Pumpkins. Harvested from a vine or a can?

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“On the drive home from our morning’s errands we even passed a pumpkin field where an old man and a younger one worked together to harvest their crop, passing up the orange globes and stacking them on the truck bed to haul to market. We’d driven right into a Norman Rockwell painting.

Every dog has its day, and even the lowly squash finally gets its month. We may revile zucchini in July, but in October we crown its portly orange cousin the King Cucurbit and Doorstop Supreme. In Italy I had nursed a growing dread that my own country’s food lore had gone over entirely to the cellophane side. Now my heart was buoyed. Here was an actual, healthy, native North American vegetable, non shrink-wrapped, locally grown and in season, sitting in state on everybody’s porch.

The little devil on my shoulder whispered, “Oh yeah? You think people actually know it’s edible?”

The angel on the other shoulder declared “Yeah” (too smugly for an angel, probably), the very next morning. For I opened our local paper to the food section and found a colorful two-page spread under the headline “Pumpkin Possibilities.” Pumpkin Curry Soup, Pumpkin Satay! The food writer urged us to think past pie and really dig into this vitamin-rich vegetable. I was excited. We’d grown three kinds of pumpkins that were now lodged in our root cellar and piled on the back steps. I was planning a special meal for a family gathering on the weekend. I turned a page to find the recipes.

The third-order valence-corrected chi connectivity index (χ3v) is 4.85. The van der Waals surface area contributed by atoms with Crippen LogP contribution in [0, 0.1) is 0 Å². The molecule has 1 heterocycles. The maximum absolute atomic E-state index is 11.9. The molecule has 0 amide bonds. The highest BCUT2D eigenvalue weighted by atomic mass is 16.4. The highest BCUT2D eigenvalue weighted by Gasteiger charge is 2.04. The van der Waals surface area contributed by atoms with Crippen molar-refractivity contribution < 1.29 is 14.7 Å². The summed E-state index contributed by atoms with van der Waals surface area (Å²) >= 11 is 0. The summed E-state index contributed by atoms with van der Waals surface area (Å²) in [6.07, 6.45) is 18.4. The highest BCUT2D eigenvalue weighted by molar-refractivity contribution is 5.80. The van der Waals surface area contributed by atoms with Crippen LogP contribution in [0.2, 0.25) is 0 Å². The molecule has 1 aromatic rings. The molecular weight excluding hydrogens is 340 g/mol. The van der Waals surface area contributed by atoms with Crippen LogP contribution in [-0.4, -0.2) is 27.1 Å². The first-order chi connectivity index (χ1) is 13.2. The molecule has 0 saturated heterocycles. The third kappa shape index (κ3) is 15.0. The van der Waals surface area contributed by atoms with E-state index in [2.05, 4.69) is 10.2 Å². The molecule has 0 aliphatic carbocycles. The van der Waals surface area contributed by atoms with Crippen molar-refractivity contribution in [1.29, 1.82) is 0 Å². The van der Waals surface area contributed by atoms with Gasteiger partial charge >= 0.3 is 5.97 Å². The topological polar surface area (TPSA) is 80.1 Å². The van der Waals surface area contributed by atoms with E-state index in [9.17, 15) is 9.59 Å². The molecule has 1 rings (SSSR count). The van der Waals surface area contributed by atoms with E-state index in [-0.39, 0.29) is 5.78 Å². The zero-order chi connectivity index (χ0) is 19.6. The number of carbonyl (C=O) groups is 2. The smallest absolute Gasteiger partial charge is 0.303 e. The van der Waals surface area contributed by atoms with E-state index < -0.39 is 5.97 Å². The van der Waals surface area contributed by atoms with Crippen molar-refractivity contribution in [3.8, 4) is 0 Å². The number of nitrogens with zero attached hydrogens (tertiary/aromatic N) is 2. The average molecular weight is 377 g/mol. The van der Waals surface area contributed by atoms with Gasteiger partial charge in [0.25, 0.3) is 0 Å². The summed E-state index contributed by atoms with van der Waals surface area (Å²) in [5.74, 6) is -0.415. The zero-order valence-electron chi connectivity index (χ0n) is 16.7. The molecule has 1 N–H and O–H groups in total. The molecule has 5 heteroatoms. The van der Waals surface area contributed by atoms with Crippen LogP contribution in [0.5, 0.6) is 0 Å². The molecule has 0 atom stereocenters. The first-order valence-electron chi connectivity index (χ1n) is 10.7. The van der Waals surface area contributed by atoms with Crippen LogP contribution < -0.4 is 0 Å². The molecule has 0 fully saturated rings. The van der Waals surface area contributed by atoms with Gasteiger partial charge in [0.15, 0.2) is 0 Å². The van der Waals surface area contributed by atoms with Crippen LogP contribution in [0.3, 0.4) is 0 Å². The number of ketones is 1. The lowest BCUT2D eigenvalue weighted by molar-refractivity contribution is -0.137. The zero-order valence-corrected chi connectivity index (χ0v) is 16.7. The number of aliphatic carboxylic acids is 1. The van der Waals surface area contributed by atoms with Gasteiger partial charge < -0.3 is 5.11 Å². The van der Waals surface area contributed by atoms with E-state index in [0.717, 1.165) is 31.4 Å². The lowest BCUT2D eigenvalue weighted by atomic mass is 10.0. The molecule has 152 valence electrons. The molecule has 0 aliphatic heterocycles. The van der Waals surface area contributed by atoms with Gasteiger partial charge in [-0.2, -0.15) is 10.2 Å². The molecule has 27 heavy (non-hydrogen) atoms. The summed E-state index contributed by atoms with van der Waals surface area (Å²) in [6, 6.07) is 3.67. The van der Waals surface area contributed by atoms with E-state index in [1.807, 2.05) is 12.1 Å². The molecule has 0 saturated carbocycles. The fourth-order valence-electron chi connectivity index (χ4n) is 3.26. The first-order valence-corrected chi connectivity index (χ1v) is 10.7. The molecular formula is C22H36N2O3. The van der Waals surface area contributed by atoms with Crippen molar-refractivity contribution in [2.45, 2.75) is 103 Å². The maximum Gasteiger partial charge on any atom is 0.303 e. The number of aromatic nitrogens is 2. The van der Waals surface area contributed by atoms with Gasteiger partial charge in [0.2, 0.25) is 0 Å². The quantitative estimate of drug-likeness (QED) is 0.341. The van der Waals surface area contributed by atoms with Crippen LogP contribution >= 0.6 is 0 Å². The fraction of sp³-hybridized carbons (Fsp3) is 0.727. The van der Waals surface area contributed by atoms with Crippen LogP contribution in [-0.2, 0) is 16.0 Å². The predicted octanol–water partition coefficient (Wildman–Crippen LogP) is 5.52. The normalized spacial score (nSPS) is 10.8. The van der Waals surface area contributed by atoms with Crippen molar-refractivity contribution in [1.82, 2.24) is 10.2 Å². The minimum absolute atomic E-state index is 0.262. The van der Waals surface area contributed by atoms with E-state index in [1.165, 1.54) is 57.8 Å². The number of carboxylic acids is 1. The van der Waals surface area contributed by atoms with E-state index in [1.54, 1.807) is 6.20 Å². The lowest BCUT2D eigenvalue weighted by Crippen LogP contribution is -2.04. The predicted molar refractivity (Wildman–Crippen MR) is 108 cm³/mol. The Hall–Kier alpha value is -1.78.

As I looked them over, Devil turned to Angel and kicked butt. Every single recipe started with the same ingredient: “1 can (15 oz) pumpkin.”

From the book “Animal, Vegetable, Miracle” by Barbara Kingsolver

Do you know where your vegetables come from?  Did you know that there are small farmers who grow seasonal fruits and vegetables that you can buy called CSA’s (Community Supported Agriculture)?  In Kingsolver’s piece above the newspaper article purported to be seasonal, and possibly support the pumpkin harvest of the community.  How did they miss the mark?  How might we be missing opportunities today to support the farmer’s of our own community?

Photo of a typical CSA box

Photo of a typical CSA box